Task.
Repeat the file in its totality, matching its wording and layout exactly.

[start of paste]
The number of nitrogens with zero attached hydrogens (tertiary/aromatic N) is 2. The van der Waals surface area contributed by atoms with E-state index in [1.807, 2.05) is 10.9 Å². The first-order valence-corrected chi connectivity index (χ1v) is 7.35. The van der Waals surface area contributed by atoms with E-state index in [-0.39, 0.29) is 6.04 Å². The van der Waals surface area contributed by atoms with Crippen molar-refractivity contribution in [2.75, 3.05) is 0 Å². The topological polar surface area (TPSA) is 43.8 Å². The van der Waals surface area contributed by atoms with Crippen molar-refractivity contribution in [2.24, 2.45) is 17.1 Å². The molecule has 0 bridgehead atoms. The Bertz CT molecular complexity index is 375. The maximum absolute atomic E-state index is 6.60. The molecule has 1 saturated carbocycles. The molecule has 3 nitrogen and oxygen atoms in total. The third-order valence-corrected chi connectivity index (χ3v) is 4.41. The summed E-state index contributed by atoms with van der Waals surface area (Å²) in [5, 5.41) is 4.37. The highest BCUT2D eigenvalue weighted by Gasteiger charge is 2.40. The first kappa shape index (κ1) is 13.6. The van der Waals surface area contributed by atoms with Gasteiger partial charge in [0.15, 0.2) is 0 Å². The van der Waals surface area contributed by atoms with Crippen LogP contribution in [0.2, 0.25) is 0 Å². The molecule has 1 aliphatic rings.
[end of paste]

The number of nitrogens with zero attached hydrogens (tertiary/aromatic N) is 2. The van der Waals surface area contributed by atoms with E-state index in [1.807, 2.05) is 10.9 Å². The first-order valence-corrected chi connectivity index (χ1v) is 7.35. The van der Waals surface area contributed by atoms with E-state index in [-0.39, 0.29) is 6.04 Å². The van der Waals surface area contributed by atoms with Crippen molar-refractivity contribution in [2.75, 3.05) is 0 Å². The topological polar surface area (TPSA) is 43.8 Å². The van der Waals surface area contributed by atoms with Crippen molar-refractivity contribution in [2.24, 2.45) is 17.1 Å². The molecule has 0 bridgehead atoms. The Bertz CT molecular complexity index is 375. The maximum absolute atomic E-state index is 6.60. The molecule has 1 saturated carbocycles. The molecule has 3 nitrogen and oxygen atoms in total. The third-order valence-corrected chi connectivity index (χ3v) is 4.41. The summed E-state index contributed by atoms with van der Waals surface area (Å²) in [5, 5.41) is 4.37. The highest BCUT2D eigenvalue weighted by Gasteiger charge is 2.40. The first kappa shape index (κ1) is 13.6. The van der Waals surface area contributed by atoms with Gasteiger partial charge in [0.15, 0.2) is 0 Å². The van der Waals surface area contributed by atoms with Crippen LogP contribution in [0.2, 0.25) is 0 Å². The molecule has 1 aliphatic rings.